“When I would go on client visits, I’d always make notes to myself with things I saw in their offices or desks. Pictures of kids, pets, trips they might’ve taken, that kind of stuff. And when I reach out to them via email or even with a phone during quarantine, I want to make sure it’s a little more than business,” she says. “You want to be friendly, you want to be engaging, and you want to make a lasting impression. Everyone is handling this differently, so going into any conversation with any of my clients I’m trying to keep it professional, but also as personable as possible. People need that now. Hey, I need that now.”

And it works, for Jill at least. For others who love their job and the thrill of being productive, you in a sense have to make it a game for yourself. Give yourself goals for each day. Some easily attainable, others more difficult. Challenging yourself to get out of your regularly scheduled programming and comfort zone will keep you engaged, working harder, and help avoid any burnouts that come with the repetitious situation that we’re currently in.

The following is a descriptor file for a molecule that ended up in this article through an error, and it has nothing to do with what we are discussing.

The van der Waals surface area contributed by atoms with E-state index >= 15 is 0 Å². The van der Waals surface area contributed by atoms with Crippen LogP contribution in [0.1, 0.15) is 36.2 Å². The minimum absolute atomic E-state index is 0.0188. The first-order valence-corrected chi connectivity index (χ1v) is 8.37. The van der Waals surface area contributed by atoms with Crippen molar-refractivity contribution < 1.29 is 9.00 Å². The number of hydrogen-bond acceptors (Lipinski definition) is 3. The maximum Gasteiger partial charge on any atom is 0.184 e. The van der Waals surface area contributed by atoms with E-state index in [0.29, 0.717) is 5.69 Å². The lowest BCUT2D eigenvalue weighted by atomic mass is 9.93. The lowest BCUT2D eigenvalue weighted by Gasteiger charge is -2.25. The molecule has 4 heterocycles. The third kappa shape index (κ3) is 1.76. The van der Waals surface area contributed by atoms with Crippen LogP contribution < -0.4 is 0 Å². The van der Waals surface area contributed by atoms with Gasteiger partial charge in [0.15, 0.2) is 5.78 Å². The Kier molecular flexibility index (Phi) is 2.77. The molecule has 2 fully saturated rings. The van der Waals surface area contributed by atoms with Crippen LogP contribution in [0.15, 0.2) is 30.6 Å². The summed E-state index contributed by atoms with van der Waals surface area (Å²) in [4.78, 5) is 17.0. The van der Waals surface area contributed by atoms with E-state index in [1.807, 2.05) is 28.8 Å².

Eat well and get out

Staying healthy in all facets of the word is a quarantine goal for us all. Believe it or not, your emotional and mental health directly correlates with your physical health. Learning to cook or expanding your culinary skills is a great way to consume your time while also ensuring that what you’re putting into your body is good for you. Read also: 12 Easy Recipes To Make While Working Remotely 

“It was so easy to just order takeout almost every day when this first started,” said John Carey, Senior Director of Technology. “No one really knew it would be like this for this long, so I was just ordering from all my local spots regularly. But that obviously wasn’t sustainable. Now that we’re in month five, I’ve been cooking almost all my meals at home and trying out new recipes. I actually look forward to cooking each day.”